"The League" star Steve Rannazzisi appeared on "Howard Stern" this morning (video embedded below) to give his first interview since the New York Times revealed that he had lied about being in Tower 2 of the World Trade Center when it was struck by a plane on 9/11. According to the actor, it was a lie that he first told after moving to Los Angeles shortly after the terrorist attacks, and continued to grow as word of his story spread through the comedy community.

"It's not like I moved to Los Angeles with this story, with the thought of like, 'I'm gonna go out and trick everyone out there [...]," he said on the show. "It wasn't calculated at all. It was as simple as sitting at the Comedy Store and everyone like, 'Hey, you're from New York?' 'Yeah, yeah.' 'Were you just there? You were around?' 'Yeah, yeah. I was downtown.' 'You worked there?' 'Yeah, yeah, I did.'"

"You have like 15 seconds, I think, to kind of go, wait, hold on, stop, wait, I'm sorry," he continued. "That's not true. And if you pass that 15 seconds, it's sort of like now it becomes a thing where you're like -- 'now I have to be the guy who is very strange and weird and just said I lied about 9/11.' And Howard when I tell you, I truly in all of my heart wish that I had that voice that I feel like I have now that said hey man, take a breath, relax, people are gonna like you. People are gonna understand who you are when they get to know you. You don't need to lie about that. Take that back. And I don't have it."

It's actually pretty fascinating the way Rannazzisi describes the spread of the lie, which gained steam through a combination of his own insecurities ("Codependency and wanting people to like me and to make people happy -- that's a big thing [for me]", he said) and word of mouth. Indeed, it wasn't long before some big-name comedians caught wind of the story.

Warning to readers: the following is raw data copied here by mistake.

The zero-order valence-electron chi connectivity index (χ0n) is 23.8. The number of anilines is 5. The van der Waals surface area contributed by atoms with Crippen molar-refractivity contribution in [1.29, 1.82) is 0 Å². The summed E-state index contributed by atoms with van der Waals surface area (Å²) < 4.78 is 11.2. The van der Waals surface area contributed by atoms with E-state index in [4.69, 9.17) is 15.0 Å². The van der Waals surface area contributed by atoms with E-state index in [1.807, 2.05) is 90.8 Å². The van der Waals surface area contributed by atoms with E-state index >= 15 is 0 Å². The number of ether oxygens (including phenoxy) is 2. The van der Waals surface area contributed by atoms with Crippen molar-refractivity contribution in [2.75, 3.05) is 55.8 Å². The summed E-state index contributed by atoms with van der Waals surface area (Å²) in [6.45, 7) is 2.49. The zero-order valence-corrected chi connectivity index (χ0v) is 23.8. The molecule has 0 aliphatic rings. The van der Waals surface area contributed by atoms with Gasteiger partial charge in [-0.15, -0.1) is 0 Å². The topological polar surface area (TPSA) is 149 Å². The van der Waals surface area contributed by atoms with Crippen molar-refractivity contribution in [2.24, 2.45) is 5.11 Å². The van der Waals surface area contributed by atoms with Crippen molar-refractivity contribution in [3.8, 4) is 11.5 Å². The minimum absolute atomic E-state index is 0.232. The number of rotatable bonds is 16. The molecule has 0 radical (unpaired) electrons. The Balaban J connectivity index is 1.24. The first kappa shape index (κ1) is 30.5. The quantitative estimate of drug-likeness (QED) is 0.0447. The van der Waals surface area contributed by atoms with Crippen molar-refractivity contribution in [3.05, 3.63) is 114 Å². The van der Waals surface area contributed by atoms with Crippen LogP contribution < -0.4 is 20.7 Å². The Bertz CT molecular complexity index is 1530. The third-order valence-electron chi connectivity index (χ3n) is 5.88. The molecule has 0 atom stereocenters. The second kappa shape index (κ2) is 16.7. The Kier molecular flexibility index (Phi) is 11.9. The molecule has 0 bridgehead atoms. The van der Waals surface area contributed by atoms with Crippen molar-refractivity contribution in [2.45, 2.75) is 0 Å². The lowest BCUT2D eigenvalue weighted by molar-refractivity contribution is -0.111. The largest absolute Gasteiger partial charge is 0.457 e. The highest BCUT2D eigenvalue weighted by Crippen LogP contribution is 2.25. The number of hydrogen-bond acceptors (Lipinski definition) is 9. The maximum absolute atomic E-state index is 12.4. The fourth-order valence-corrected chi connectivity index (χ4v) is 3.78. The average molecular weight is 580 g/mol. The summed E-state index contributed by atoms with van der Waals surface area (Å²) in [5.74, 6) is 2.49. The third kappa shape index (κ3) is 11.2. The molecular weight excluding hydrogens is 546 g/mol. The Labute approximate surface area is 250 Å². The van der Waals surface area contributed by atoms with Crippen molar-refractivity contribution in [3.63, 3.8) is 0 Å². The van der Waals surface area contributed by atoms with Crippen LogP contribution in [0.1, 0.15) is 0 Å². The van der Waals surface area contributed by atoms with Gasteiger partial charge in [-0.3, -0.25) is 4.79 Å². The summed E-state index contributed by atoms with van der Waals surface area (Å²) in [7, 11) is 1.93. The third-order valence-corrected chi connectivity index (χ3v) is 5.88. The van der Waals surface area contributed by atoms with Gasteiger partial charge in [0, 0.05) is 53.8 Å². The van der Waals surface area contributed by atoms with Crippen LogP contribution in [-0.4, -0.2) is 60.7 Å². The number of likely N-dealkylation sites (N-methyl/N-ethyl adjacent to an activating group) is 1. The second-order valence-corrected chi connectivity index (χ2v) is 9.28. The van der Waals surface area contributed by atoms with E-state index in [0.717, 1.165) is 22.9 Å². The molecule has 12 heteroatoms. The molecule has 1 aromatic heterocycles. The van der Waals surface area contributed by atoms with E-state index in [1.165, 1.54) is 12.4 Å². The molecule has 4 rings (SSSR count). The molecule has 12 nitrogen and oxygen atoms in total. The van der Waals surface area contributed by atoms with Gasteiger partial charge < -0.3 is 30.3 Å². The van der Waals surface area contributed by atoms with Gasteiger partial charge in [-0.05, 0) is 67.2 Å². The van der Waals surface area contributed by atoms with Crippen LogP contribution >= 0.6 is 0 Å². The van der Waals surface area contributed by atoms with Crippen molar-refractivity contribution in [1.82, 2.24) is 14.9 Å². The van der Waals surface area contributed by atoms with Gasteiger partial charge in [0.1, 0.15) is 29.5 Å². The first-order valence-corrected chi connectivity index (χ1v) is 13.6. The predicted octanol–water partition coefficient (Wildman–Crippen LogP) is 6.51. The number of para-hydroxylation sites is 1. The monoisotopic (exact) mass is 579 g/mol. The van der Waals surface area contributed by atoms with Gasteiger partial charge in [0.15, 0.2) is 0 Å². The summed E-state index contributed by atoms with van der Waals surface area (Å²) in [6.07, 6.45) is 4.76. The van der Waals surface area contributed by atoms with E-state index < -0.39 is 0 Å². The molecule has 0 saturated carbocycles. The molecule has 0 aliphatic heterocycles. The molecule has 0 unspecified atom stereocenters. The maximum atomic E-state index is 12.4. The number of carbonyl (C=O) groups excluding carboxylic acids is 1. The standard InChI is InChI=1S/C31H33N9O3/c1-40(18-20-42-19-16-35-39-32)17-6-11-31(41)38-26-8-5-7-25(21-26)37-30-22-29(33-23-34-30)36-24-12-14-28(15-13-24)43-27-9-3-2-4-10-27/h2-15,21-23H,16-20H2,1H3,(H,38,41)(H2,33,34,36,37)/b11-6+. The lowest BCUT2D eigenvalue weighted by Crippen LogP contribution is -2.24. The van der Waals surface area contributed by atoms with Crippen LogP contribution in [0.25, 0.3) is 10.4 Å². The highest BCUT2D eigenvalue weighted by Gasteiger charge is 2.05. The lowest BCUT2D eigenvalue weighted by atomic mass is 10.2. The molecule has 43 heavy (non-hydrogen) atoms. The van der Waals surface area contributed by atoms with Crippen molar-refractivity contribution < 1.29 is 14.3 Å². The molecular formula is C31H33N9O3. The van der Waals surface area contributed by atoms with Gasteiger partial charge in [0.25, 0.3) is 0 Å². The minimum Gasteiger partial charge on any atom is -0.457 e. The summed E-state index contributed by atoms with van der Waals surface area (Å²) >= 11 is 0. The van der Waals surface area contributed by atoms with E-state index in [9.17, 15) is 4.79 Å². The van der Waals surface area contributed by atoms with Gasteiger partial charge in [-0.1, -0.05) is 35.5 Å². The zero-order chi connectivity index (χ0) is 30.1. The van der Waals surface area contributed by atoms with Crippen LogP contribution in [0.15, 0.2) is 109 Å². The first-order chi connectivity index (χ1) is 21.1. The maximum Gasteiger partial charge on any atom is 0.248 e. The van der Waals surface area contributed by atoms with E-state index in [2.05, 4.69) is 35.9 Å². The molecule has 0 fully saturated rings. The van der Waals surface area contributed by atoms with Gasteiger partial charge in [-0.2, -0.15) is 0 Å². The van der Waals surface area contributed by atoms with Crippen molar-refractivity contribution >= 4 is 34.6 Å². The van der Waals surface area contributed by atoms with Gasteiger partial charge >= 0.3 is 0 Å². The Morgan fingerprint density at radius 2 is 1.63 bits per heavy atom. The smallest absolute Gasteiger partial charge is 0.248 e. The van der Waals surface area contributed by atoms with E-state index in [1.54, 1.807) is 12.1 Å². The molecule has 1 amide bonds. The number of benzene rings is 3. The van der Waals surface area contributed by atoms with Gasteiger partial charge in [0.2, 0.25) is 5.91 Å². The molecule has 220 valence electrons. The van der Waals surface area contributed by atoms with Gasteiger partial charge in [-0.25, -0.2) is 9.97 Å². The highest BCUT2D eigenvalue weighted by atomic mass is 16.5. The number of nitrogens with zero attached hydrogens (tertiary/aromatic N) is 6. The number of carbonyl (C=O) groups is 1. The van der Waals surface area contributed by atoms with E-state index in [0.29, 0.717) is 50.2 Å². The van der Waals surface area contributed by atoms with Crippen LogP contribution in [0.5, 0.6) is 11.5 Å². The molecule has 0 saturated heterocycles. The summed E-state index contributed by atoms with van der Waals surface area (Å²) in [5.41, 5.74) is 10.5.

"It's sort of like when you tell a couple of open mic comedians, they start to talk to other people, and then -- at the Comedy Store, it was like, you had open mic comedians, you had successful comedians, and then you had stars come in," he said. "Like Pauly Shore was there all the time, and Dice. And then those guys hear it. ...Dice would be like, hey, how are you? He started calling me T2, a nickname. And I'm like I don't know, now I don't know how to ever tell anyone that this is not true."

Indeed, it was during an interview segment for Pauly Shore's 2009 Showtime standup special that Rannazzisi first related the fabricated story for a mass audience.

"When I did the Pauly Shore standup special, he came to my house to interview me," Rannazzisi recounted. "And he was one of the people, like I said, that had heard the story, so I wasn't sure he was going to ask, but I had a feeling that he might...and then when he did, I was like 'okay.' I just told the story the way that I thought that he may have heard it. And then after, I was just like, 'I have to ask him not to put that in.' And I don't know how to do that. And that, I should have demanded that he not put that in."

Rannazzisi already apologized once in a statement provided to the New York Times, but the comedian reiterated that apology this morning on Howard, saying:

"I know what I did was terrible. And I know that I hurt a lot of people. People that lost people, people that helped people survive...and those people, those are the people that I truly am sorry...those are the people that truly in my heart I feel awful that my dumb mistake created this story that just hit a wound that should never have been touched."

Here's a clip from Rannazzisi's appearance:

A former contributor to sites including MTV's The Backlot and Bloody-Disgusting, Chris Eggertsen worked in film development before indulging his love of pop culture writing full time. He specializes in horror, the intersection of social issues and entertainment and Howard Stern. He's on Twitter @HitFixChris.